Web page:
c. Proximal Radioulnar. The proximal radioulnar articulation is a pivot joint.
The circumference of the head of the radius articulates with the radial notch of the ulna.
The movements include pronation and supination.
d. Distal Radioulnar. The distal radioulnar articulation is a pivot joint between
the head of the ulna and the ulnar notch of the radius. The movements of the distal
radioulnar joint are pronation and supination.
e. Wrist. The wrist is a condyloid joint. The scaphoid and lunate fossae on the
distal end of the radius articulate with the scaphoid lunate bones. The movements
allowed by the wrist are flexion, extension, hyperextension, abduction, adduction, and
ARTICULATIONS OF THE HAND
a. Intercarpal. These are gliding joints between the individual carpal bones.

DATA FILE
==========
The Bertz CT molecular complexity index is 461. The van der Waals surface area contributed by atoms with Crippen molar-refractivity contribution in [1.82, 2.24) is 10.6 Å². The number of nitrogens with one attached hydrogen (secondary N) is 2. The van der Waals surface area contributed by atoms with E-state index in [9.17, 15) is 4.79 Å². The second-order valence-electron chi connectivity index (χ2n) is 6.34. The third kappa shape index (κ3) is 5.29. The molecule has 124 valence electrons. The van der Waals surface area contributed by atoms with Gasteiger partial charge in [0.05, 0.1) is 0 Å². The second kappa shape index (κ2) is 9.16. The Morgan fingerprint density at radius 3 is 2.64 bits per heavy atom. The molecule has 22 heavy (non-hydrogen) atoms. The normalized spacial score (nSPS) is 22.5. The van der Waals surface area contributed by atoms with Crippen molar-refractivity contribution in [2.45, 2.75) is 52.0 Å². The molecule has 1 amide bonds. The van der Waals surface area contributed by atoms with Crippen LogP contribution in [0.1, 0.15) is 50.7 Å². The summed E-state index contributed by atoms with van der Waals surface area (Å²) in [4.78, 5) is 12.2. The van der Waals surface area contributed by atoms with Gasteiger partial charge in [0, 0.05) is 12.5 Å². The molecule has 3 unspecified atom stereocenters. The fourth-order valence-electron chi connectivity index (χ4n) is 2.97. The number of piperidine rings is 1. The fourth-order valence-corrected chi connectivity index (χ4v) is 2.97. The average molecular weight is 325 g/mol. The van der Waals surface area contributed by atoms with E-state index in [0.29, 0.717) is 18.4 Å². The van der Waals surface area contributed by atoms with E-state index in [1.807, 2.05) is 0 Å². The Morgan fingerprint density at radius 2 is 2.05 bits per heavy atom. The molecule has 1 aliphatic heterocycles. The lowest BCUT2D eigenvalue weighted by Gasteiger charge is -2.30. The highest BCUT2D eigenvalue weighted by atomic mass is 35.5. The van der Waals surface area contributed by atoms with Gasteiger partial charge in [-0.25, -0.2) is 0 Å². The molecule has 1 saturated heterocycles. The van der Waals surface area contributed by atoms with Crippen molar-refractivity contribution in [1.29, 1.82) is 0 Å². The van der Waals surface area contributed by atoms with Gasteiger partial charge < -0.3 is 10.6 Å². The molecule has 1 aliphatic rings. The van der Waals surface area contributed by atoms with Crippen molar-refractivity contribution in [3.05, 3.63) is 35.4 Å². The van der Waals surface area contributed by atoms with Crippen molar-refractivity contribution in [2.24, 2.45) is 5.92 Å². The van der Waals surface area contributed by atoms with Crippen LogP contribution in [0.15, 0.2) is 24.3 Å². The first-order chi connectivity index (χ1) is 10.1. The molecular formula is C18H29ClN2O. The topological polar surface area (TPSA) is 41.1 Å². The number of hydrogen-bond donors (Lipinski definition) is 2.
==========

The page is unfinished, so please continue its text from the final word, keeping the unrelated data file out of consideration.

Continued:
Very limited gliding movement is permitted at these joints.
b. Carpometacarpal. The bases of the metacarpals are attached to the distal
row of carpals. The trapezium, attached to the first metacarpal, is a special joint
(saddle) which gives man an opposable thumb. The movements allowed by this joint
are flexion, extension, abduction, adduction, and circumduction. The joints between the
carpus and the second, third, fourth, and fifth metacarpal bones are gliding, and their
movements are limited to slight flexion and extension.
c. Intermetacarpal. The bases of the second, third, fourth, and fifth metacarpal
bones are connected with one another. The intermetacarpal joints permit only a slight
d. Metacarpophalangeal. The heads of the metacarpals are articulate with the
proximal row of phalanges. They are condyloid joints. The movements allowed are
flexion, extension, abduction, adduction, and circumduction.
e. Interphalangeal. The joints between the phalanges are called
interphalangeal. They are hinge-type joints. The movements of the phalanges are
flexion and extension.
PALPATION POINTS OF THE UPPER EXTREMITY
Palpation points of the upper extremity are shown in figures 2-8, 2-9, and 2-10.
Be sure to study these carefully.